Kanye also argued in a tweet, “I don’t agree with everything anyone does. That’s what makes us individuals. And we have the right to independent thought.” Though this is true, being a celebrity does come with the responsibility of keeping in mind how your words influence your fans. Explanations must often be given to justify words and actions. If you give your opinion with no justification, it can be taken the wrong way. With an explanation, people can at least understand the reasoning behind your thinking and be considerate of it.

We do not have to agree with everything a person says, but we can respect their words. Or, if we do not want to accept them, we can at least acknowledge the fact that there is a reasonable explanation behind their opinions. Whether our words will be heard by one person or thousands, we should always be aware of the possible repercussions. Everyone can disagree with something or be disagreed with.

Everyone has a right to their opinion, and to speak it, no matter the size of their audience. However, those in the public eye should always be more conscious of how their words and actions will be received.

Graphic by Wednesday Laplante



Concordia should step up for students who step forward

The times are changing—and we don’t just mean the literal time change of Sunday’s daylight savings.

Even a quick glance at the news these days shows that more and more celebrities are speaking up about their experiences with sexual assault. The Harvey Weinstein exposé seemingly opened a floodgate, with people now coming forward with allegations against Kevin Spacey, Dustin Hoffman, Brett Ratner and Ben Affleck, to name a few.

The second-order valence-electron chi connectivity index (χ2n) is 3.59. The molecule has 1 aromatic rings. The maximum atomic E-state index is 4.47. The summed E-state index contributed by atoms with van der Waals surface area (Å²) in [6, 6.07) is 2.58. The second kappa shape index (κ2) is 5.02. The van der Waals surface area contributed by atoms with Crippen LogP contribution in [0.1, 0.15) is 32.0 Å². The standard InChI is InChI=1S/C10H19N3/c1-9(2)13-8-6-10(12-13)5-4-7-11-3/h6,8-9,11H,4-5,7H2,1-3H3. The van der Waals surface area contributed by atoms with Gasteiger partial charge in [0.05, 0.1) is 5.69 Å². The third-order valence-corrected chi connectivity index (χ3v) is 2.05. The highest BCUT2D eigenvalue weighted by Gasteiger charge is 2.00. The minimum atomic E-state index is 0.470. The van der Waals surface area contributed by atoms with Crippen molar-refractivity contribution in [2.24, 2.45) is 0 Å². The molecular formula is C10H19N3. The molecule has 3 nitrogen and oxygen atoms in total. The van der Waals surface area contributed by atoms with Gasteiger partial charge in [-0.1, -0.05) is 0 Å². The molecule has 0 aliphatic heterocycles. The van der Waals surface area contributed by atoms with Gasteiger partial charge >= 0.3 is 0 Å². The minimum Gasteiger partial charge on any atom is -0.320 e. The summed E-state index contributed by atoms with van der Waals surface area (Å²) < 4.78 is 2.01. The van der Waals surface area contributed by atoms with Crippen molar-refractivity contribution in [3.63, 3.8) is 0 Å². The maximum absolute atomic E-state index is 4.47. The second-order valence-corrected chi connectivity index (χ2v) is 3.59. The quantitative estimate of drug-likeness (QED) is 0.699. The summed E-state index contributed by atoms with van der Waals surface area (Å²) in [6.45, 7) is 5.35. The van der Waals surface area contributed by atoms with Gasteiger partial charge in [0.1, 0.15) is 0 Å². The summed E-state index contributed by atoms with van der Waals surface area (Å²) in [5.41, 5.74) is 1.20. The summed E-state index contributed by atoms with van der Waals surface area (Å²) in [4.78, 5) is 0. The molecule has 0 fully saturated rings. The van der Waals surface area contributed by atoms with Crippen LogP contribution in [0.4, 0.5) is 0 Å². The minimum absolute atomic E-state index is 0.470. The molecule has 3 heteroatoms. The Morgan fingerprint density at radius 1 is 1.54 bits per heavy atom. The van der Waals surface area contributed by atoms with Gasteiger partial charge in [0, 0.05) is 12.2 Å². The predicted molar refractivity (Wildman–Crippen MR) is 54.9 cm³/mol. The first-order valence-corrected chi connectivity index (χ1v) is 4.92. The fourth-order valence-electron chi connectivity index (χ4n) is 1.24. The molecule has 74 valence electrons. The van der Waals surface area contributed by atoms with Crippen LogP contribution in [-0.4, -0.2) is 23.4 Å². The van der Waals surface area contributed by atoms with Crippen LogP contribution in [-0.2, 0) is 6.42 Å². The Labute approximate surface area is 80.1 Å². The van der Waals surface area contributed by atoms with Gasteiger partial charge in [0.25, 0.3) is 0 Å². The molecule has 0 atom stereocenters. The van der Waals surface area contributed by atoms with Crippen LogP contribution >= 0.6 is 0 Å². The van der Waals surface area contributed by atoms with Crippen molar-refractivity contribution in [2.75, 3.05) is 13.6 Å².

The bravery exhibited by each celebrity who has shared their story is exemplary. Yet we at The Concordian believe more needs to be done to encourage regular people to speak up about their own experiences—be it with sexual assault, racism or any other form of oppression or disrespect that has been swept under the rug.

Following allegations of sexual assault and harassment made against several high-profile Quebecers, Montreal police announced on Twitter on Oct. 19 the creation of a temporary hotline for reporting sexual assault or harassment. Within a week, the police department had received 320 calls, 69 of which resulted in a sexual assault file being opened, according to a press release. This is more than twice the number of sexual assault reports made on average in one week in 2016, according to the Montreal police 2016 annual report.

The creation of this hotline demonstrates the kind of response that can come from making supportive services available in the community. We at The Concordian hope to see more initiatives that encourage people to speak up against intolerable behaviour—particularly here at Concordia.